This is the position the Obama administration took in 2014, when Holder released a memo stating that the Department of Justice would no longer argue that gender-identity-based workplace-discrimination claims weren’t covered by Title VII. “Although Congress may not have had such claims in mind when it enacted Title VII,” Holder wrote, “the Supreme Court has made clear that Title VII must be interpreted according to its plain text.” On his reading, the statute could rightfully include discrimination against someone simply because the person is transgender.
This position, however, is controversial. Opponents have argued that the text of the Civil Rights Act of 1964 does not explicitly include gender identity, and the government cannot enforce the law that way. This is the line Sessions took in his new memo. “‘Sex’ is ordinarily defined to mean biologically male or female,” he wrote. “Although Title VII provides various protections to transgender individuals, Title VII does not prohibit discrimination based on gender identity per se.” Based on this reasoning, Sessions has withdrawn Holder’s previous memo, noting that this is the position the DOJ will take in “all pending and future matters.”
“The Department of Justice cannot expand the law beyond what Congress has provided,” wrote Devin O’Malley, a DOJ spokesman, in an email. “Unfortunately, the last administration abandoned that fundamental principle, which necessitated today’s action.”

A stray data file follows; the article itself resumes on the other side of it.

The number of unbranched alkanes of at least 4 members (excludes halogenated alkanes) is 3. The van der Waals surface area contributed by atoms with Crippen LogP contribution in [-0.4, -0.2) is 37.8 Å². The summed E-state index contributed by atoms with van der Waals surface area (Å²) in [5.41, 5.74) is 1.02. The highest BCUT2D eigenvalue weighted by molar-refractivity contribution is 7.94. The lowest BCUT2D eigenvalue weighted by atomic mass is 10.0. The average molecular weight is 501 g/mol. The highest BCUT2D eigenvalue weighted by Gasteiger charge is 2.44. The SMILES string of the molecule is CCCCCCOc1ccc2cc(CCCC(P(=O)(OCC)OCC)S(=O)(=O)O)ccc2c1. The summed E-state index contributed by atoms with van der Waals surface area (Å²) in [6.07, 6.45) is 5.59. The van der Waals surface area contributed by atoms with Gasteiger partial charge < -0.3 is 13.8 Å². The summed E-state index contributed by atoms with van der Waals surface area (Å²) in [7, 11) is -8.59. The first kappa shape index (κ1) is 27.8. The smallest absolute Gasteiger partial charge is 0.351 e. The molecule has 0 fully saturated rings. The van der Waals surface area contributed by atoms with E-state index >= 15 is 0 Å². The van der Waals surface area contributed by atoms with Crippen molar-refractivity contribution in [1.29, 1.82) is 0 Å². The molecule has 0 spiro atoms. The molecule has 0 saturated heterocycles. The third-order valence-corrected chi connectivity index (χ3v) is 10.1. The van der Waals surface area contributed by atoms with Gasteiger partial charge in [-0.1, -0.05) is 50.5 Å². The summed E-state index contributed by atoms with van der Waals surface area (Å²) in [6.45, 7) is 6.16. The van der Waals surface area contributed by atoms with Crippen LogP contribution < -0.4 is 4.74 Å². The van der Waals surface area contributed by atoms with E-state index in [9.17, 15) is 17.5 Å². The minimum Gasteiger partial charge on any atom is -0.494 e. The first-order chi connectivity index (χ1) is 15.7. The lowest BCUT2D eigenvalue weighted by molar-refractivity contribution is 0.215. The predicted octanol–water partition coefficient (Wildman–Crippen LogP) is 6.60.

As it turns out, a lot of cases on this topic currently are pending. A number of high-profile cases deal with Title VII and discrimination based on sexual orientation, including a case about a skydiver recently heard before the Second Circuit Court of Appeals. The Trump administration filed a brief in that case as well, asserting a similar position: It does not see Title VII as prohibiting discrimination against gays and lesbians based on their sexual orientation.
Legal advocates on both sides tend to present the interpretation of sex discrimination under Title VII as a black-and-white issue. “They’re starting from different policy views, and when people are strongly committed to a policy view, they put a gloss on words that are more ambiguous,” said Harper. Sessions stated in his memo that the change is “a conclusion of law, not policy,” arguing that his is simply the straightforward interpretation of the statute.
The National Center for Transgender Equality and other advocacy groups, on the other hand, claim the opposite: Theirs is the correct interpretation of the law. “According to Sessions, an employer is free to hang a ‘Transgender Need Not Apply’ sign in their window,” wrote the executive director, Mara Keisling, in an emailed statement. “Fortunately, he is dead wrong on the law.”
This divide is reflected in the courts, which are split on the question of whether sex discrimination covers sexual orientation. Eventually, “the interpretation of Title VII will be decided by the Supreme Court,” Harper said.